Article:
When your child was diagnosed, one item that might have been suggested for your hypoglycemia treatment arsenal is cake icing gel.
We were instructed that if Q is extremely low, still conscious, not having a seizure, but too out of it to drink juice or eat another of our quick acting glucose sources such as Smarties or glucose tabs, that we could squirt a tube of cake icing gel into her cheek and massage it to get it into her system.
I think the cake icing gel is one step away from glucagon.
For almost three years we have been stocking our supply boxes at school, the pump bag that we carry, and our kitchen drawer with cake icing gel, but we’ve never used it. But it’s there.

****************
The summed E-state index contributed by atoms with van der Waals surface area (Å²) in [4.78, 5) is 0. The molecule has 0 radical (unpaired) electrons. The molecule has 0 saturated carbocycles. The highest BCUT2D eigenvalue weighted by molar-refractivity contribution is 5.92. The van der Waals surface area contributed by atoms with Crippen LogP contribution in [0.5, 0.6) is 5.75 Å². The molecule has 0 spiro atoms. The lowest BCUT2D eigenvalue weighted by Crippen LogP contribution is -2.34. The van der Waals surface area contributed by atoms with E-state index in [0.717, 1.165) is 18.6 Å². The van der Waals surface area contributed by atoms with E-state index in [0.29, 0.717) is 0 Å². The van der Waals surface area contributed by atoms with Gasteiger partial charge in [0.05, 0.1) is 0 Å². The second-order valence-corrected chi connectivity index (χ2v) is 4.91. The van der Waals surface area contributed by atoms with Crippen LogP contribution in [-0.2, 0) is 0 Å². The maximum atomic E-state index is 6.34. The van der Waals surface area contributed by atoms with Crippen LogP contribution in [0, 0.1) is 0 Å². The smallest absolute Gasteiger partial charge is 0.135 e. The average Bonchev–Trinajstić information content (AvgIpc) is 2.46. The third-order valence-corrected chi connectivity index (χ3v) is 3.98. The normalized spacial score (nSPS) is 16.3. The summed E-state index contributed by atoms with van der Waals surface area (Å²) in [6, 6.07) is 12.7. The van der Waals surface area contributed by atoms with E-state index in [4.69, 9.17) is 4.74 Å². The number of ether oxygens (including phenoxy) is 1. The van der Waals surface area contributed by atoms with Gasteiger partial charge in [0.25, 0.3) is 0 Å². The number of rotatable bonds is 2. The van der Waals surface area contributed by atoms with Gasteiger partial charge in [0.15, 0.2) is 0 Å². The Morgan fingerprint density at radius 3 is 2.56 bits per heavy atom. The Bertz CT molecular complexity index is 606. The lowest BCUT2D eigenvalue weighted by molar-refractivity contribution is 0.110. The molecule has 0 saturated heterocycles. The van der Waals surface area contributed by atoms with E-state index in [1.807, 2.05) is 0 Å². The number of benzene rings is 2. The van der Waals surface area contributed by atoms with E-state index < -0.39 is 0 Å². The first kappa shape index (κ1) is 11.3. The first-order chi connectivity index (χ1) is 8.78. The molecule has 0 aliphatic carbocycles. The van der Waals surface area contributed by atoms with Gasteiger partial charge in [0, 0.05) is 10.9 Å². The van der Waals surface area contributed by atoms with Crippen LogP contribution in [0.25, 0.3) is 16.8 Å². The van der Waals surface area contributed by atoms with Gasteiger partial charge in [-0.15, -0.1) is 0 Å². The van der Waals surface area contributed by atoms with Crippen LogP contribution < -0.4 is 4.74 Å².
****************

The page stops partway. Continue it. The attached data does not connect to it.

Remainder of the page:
Today we purchased a tube of blue cake icing gel (funny story to follow) to decorate my husband’s birthday cake. When I twisted off the cap I noticed that you have to snip the end off of it…with scissors.
Uh, if you are low enough to need cake icing gel, do you think you should or could use scissors? Do you keep a set of scissors in your D-kit?
Yeah, me neither.
The cake icing gel that we’ve been toting every where we go is by the same exact company, but the packaging is slightly different. We chose it based on the pure fact that yellow is Q’s favorite color (yellow, just like her sunny disposition). And the yellow cake icing gel already has a hole in the applicator end. Ready to treat those lows!
So here’s a word of caution: Go check your cake icing gel and if it does not have a hole in the end, you might want to snip the tip off.
So the funny story. The “you know your child has diabetes if” story.
Q and I were at the store getting birthday cake supplies and I grabbed the tube of cake icing gel.
Q: If you use that on the cake I won’t be able to eat it.
Q: Because I only have cake icing gel for lows and if I’m not low I can’t eat it.